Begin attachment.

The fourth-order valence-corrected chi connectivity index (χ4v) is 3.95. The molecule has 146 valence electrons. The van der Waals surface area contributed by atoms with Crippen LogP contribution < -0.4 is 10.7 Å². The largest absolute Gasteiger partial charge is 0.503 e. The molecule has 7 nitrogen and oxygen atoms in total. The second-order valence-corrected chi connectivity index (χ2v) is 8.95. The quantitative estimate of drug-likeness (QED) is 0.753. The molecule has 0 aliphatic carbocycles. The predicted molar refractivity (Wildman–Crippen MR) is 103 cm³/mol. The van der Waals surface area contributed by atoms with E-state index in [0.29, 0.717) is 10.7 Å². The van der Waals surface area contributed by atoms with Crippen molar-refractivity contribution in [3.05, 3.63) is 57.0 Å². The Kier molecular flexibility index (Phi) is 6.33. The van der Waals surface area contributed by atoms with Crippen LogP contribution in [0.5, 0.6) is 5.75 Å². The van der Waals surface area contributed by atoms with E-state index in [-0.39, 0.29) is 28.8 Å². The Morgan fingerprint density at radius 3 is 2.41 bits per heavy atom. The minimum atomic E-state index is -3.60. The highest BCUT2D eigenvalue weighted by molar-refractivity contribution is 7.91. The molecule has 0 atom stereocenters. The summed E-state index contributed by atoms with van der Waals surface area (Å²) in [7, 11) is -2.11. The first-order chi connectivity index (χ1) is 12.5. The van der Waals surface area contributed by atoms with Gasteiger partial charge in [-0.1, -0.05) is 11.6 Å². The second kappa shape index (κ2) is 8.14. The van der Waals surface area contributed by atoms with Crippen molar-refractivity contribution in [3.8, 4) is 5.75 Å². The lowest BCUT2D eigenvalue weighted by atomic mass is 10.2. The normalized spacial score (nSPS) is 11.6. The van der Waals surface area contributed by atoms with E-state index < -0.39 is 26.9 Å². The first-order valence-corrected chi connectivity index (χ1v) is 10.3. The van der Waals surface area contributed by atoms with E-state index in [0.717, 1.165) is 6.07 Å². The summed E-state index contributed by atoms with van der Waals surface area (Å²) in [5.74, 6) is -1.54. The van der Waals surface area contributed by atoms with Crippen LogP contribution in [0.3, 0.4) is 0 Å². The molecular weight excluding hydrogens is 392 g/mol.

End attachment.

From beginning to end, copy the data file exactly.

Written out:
The fourth-order valence-corrected chi connectivity index (χ4v) is 3.95. The molecule has 146 valence electrons. The van der Waals surface area contributed by atoms with Crippen LogP contribution < -0.4 is 10.7 Å². The largest absolute Gasteiger partial charge is 0.503 e. The molecule has 7 nitrogen and oxygen atoms in total. The second-order valence-corrected chi connectivity index (χ2v) is 8.95. The quantitative estimate of drug-likeness (QED) is 0.753. The molecule has 0 aliphatic carbocycles. The predicted molar refractivity (Wildman–Crippen MR) is 103 cm³/mol. The van der Waals surface area contributed by atoms with E-state index in [0.29, 0.717) is 10.7 Å². The van der Waals surface area contributed by atoms with Crippen molar-refractivity contribution in [3.05, 3.63) is 57.0 Å². The Kier molecular flexibility index (Phi) is 6.33. The van der Waals surface area contributed by atoms with Crippen LogP contribution in [0.5, 0.6) is 5.75 Å². The van der Waals surface area contributed by atoms with E-state index in [-0.39, 0.29) is 28.8 Å². The Morgan fingerprint density at radius 3 is 2.41 bits per heavy atom. The minimum atomic E-state index is -3.60. The highest BCUT2D eigenvalue weighted by molar-refractivity contribution is 7.91. The molecule has 0 atom stereocenters. The summed E-state index contributed by atoms with van der Waals surface area (Å²) in [7, 11) is -2.11. The first-order chi connectivity index (χ1) is 12.5. The van der Waals surface area contributed by atoms with Gasteiger partial charge in [-0.1, -0.05) is 11.6 Å². The second kappa shape index (κ2) is 8.14. The van der Waals surface area contributed by atoms with Crippen molar-refractivity contribution in [3.8, 4) is 5.75 Å². The lowest BCUT2D eigenvalue weighted by atomic mass is 10.2. The normalized spacial score (nSPS) is 11.6. The van der Waals surface area contributed by atoms with E-state index < -0.39 is 26.9 Å². The first-order valence-corrected chi connectivity index (χ1v) is 10.3. The van der Waals surface area contributed by atoms with E-state index in [0.717, 1.165) is 6.07 Å². The summed E-state index contributed by atoms with van der Waals surface area (Å²) in [5.74, 6) is -1.54. The van der Waals surface area contributed by atoms with Crippen LogP contribution in [0.3, 0.4) is 0 Å². The molecular weight excluding hydrogens is 392 g/mol.